by Tammy Taylor
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A sweet friend offered to let me pick pears from her very large pear tree. I love pears both fresh and home-canned so I eagerly accepted her offer. I made pear preserves with some of the pears primarily because RancherMan loves them so much, but I love to eat canned pears in light syrup as a simple dessert, eaten cold right out of the fridge. So today I set out to can some of these delicious pears in light syrup.
Now just because I have these visions of beautifully-preserved pears in my head doesn’t mean I jump right in and start preparing the pears yet. Remember when you were in elementary school and finally got to join the class that would teach you to play your very first musical instrument – the recorder?? You eagerly squirmed in your seat for the chance to play, visions of amazing music in your head, but the teacher wanted to first drone on & on about musical notes, composition, the history of music and blah-blah-blah… Yes, for me canning is EXACTLY like that! Even though I’m anxious to get those pears canned I’ve found that doing all the prep work beforehand really helps things go smoothly.
So before I ever touch a pear the first thing I do is prepare the jars by washing them thoroughly and then placing the clean jars in my oven set to 225 degrees to keep them hot. Then I assemble all my tools – the water-bath canner, canning lids, jar lifter, pot holders, stainless-steel straining spoon. etc. Today I’m using * Tattler Lids, I love how they’re almost infinitely reusable as it’s always bothered me from an environmental standpoint to only be able to use part of a standard 2-part canning lid once and then have to throw it away. Now that my supplies are gathered I add some water to a small pan to use to soften the sealing part of my jar lids when it’s time, I also fill the canner with water & set it on the stove to begin heating up the water. When all is ready I’m finally ready to begin processing my pears.
Thankfully I had this * apple peeler– I found that I could peel a pear in 5-7 seconds using this thing! This helped make short work for the most tedious part of this process. All the pear scraps went to our three baby goats who thanked me profusely for them!
As each pear was peeled I dropped it in a solution of Fruit Fresh and water – this keeps the pears from turning dark after they’re peeled. When I had a good supply of pears peeled I cut them in half & scooped out the hard middle seed section and dropped them back into the Fruit Fresh mixture.
When I had enough pears prepared to fill my jars I started to work preparing my simple syrup. Simple syrup is just a mixture of sugar and water, but changing the ratios makes for either light, medium or heavy syrup. I prefer a light syrup as I think the pears are sweet all by themselves. Light syrup is a ratio of 1 part sugar to 3 parts water. For my quantity of pears I stirred together 2 cups sugar to 6 cups of water and brought the mixture to a boil for 3-4 minutes to fully dissolve the sugar. Then I added my prepared pears and let them simmer in the simple syrup for 5 minutes to get everything good & hot. This is called ‘Hot Pack’ and it helps keep the fruit from floating as much after it’s canned.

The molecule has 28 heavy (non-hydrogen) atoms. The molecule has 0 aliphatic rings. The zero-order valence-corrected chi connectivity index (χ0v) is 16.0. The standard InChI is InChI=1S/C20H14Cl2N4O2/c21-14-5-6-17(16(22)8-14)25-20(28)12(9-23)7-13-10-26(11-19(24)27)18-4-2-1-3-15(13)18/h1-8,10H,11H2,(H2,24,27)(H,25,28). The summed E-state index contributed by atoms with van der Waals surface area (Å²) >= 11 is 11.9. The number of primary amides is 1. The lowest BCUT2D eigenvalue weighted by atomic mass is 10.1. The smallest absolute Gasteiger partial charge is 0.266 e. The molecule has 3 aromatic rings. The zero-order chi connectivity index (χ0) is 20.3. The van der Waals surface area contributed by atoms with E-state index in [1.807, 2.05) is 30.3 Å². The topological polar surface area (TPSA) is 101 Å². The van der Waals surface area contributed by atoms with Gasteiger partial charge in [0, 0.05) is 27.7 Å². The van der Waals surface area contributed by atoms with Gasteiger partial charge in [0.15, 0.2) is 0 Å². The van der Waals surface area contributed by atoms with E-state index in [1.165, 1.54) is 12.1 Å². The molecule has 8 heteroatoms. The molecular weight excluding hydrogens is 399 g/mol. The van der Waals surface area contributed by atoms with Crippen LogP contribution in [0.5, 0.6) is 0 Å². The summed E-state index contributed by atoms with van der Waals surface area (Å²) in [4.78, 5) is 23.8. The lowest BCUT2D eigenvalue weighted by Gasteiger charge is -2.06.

As the pears were simmering I brought my pan of water to be used for the lids to a boil. When the water started boiling I removed it from the heat and dropped in the rubber rings from my Tattler lids and also the Tattler lids themselves. Soaking the lids in hot (not boiling) water allows the rubber to soften and helps give a better seal. After simmering my pears I ladled them into my washed, sterilized and still-hot canning jars and topped them off with syrup, leaving 1″ headspace. I ran a rubber spatula handle around the pears to allow any trapped air bubbles to be released & I wiped the rims of the jars to assure there was no food or syrup there to keep the sealing process from completing. Then I topped each jar with the two-piece tattler lid and tightened it down finger-tight with a standard canning ring and put each jar in a simmering water bath canner making sure I had at least l” water covering the jars. I process my pints for 20 minutes & my quarts for 25 minutes – since I was canning quarts this time I processed this batch in the water-bath canner for 25 minutes after it returned to boiling, then carefully brought each jar out and set it on a towel on the counter and left it undisturbed until morning to cool & seal. The next morning I was able to remove the canning ring and test the seal by very gently pulling up on the Tattler lids – all of them sealed properly! So I washed down each jar with a warm soapy cloth to remove any traces of syrup on the jars and I now have several jars of these sweet pears waiting on my whim!